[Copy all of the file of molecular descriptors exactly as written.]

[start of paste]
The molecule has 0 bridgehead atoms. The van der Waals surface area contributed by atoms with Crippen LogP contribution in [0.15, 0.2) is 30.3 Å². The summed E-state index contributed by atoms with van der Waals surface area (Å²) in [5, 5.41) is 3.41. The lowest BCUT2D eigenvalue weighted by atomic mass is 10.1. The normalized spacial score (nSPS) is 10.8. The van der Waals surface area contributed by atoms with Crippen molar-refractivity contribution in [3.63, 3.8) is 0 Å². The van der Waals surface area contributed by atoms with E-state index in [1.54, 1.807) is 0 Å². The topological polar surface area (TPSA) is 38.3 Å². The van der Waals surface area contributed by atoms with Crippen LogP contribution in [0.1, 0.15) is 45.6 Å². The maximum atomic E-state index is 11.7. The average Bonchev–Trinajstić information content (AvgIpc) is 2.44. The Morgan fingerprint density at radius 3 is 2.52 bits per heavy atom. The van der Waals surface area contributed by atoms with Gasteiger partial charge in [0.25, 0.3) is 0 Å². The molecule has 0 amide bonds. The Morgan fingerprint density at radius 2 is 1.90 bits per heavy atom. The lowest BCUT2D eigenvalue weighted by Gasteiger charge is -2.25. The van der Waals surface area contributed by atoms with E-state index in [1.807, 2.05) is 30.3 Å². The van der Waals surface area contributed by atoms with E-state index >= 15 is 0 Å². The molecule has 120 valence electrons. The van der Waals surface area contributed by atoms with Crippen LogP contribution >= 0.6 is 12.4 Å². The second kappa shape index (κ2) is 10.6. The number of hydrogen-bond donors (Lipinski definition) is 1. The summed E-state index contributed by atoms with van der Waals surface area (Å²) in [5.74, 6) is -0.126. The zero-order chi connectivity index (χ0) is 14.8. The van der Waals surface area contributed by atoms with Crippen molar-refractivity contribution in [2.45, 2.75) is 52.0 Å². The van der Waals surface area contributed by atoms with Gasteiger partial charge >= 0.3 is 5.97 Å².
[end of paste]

The molecule has 0 bridgehead atoms. The van der Waals surface area contributed by atoms with Crippen LogP contribution in [0.15, 0.2) is 30.3 Å². The summed E-state index contributed by atoms with van der Waals surface area (Å²) in [5, 5.41) is 3.41. The lowest BCUT2D eigenvalue weighted by atomic mass is 10.1. The normalized spacial score (nSPS) is 10.8. The van der Waals surface area contributed by atoms with Crippen molar-refractivity contribution in [3.63, 3.8) is 0 Å². The van der Waals surface area contributed by atoms with E-state index in [1.54, 1.807) is 0 Å². The topological polar surface area (TPSA) is 38.3 Å². The van der Waals surface area contributed by atoms with Crippen LogP contribution in [0.1, 0.15) is 45.6 Å². The maximum atomic E-state index is 11.7. The average Bonchev–Trinajstić information content (AvgIpc) is 2.44. The Morgan fingerprint density at radius 3 is 2.52 bits per heavy atom. The van der Waals surface area contributed by atoms with Gasteiger partial charge in [0.25, 0.3) is 0 Å². The molecule has 0 amide bonds. The Morgan fingerprint density at radius 2 is 1.90 bits per heavy atom. The lowest BCUT2D eigenvalue weighted by Gasteiger charge is -2.25. The van der Waals surface area contributed by atoms with E-state index in [1.807, 2.05) is 30.3 Å². The van der Waals surface area contributed by atoms with E-state index >= 15 is 0 Å². The molecule has 120 valence electrons. The van der Waals surface area contributed by atoms with Crippen LogP contribution >= 0.6 is 12.4 Å². The second kappa shape index (κ2) is 10.6. The number of hydrogen-bond donors (Lipinski definition) is 1. The summed E-state index contributed by atoms with van der Waals surface area (Å²) in [5.74, 6) is -0.126. The zero-order chi connectivity index (χ0) is 14.8. The van der Waals surface area contributed by atoms with Crippen molar-refractivity contribution in [2.45, 2.75) is 52.0 Å². The van der Waals surface area contributed by atoms with Gasteiger partial charge >= 0.3 is 5.97 Å².